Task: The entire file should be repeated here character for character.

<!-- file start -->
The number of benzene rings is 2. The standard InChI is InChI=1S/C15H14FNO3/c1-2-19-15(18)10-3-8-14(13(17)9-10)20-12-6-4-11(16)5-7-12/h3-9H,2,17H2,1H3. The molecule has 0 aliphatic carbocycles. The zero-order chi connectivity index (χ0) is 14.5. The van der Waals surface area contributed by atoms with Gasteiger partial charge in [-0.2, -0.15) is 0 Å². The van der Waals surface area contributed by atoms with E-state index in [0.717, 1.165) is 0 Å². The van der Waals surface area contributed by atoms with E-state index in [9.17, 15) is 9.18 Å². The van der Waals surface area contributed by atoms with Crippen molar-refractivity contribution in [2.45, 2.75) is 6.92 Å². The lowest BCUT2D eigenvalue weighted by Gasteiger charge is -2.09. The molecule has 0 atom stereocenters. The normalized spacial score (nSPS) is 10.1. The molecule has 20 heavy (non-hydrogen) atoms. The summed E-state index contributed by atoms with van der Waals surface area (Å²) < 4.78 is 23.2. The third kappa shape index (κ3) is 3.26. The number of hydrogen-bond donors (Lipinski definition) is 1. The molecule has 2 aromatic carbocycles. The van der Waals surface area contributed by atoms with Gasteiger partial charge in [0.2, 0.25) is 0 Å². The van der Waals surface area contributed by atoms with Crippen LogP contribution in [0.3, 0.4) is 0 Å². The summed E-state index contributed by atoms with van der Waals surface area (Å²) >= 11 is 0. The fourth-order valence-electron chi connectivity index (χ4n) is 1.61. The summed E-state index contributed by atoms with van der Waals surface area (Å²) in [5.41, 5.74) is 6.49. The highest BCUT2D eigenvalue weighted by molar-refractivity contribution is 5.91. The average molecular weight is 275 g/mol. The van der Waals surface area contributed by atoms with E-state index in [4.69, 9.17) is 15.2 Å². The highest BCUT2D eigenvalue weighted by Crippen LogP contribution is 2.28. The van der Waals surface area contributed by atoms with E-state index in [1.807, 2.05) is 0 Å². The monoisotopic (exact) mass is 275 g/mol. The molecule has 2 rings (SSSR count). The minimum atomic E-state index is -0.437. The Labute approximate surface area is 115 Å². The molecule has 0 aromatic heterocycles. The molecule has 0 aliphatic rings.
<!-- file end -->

The number of benzene rings is 2. The standard InChI is InChI=1S/C15H14FNO3/c1-2-19-15(18)10-3-8-14(13(17)9-10)20-12-6-4-11(16)5-7-12/h3-9H,2,17H2,1H3. The molecule has 0 aliphatic carbocycles. The zero-order chi connectivity index (χ0) is 14.5. The van der Waals surface area contributed by atoms with Gasteiger partial charge in [-0.2, -0.15) is 0 Å². The van der Waals surface area contributed by atoms with E-state index in [0.717, 1.165) is 0 Å². The van der Waals surface area contributed by atoms with E-state index in [9.17, 15) is 9.18 Å². The van der Waals surface area contributed by atoms with Crippen molar-refractivity contribution in [2.45, 2.75) is 6.92 Å². The lowest BCUT2D eigenvalue weighted by Gasteiger charge is -2.09. The molecule has 0 atom stereocenters. The normalized spacial score (nSPS) is 10.1. The molecule has 20 heavy (non-hydrogen) atoms. The summed E-state index contributed by atoms with van der Waals surface area (Å²) < 4.78 is 23.2. The third kappa shape index (κ3) is 3.26. The number of hydrogen-bond donors (Lipinski definition) is 1. The molecule has 2 aromatic carbocycles. The van der Waals surface area contributed by atoms with Gasteiger partial charge in [0.2, 0.25) is 0 Å². The van der Waals surface area contributed by atoms with Crippen LogP contribution in [0.3, 0.4) is 0 Å². The summed E-state index contributed by atoms with van der Waals surface area (Å²) >= 11 is 0. The fourth-order valence-electron chi connectivity index (χ4n) is 1.61. The summed E-state index contributed by atoms with van der Waals surface area (Å²) in [5.41, 5.74) is 6.49. The highest BCUT2D eigenvalue weighted by molar-refractivity contribution is 5.91. The average molecular weight is 275 g/mol. The van der Waals surface area contributed by atoms with E-state index in [4.69, 9.17) is 15.2 Å². The highest BCUT2D eigenvalue weighted by Crippen LogP contribution is 2.28. The van der Waals surface area contributed by atoms with E-state index in [1.807, 2.05) is 0 Å². The monoisotopic (exact) mass is 275 g/mol. The molecule has 2 rings (SSSR count). The minimum atomic E-state index is -0.437. The Labute approximate surface area is 115 Å². The molecule has 0 aromatic heterocycles. The molecule has 0 aliphatic rings.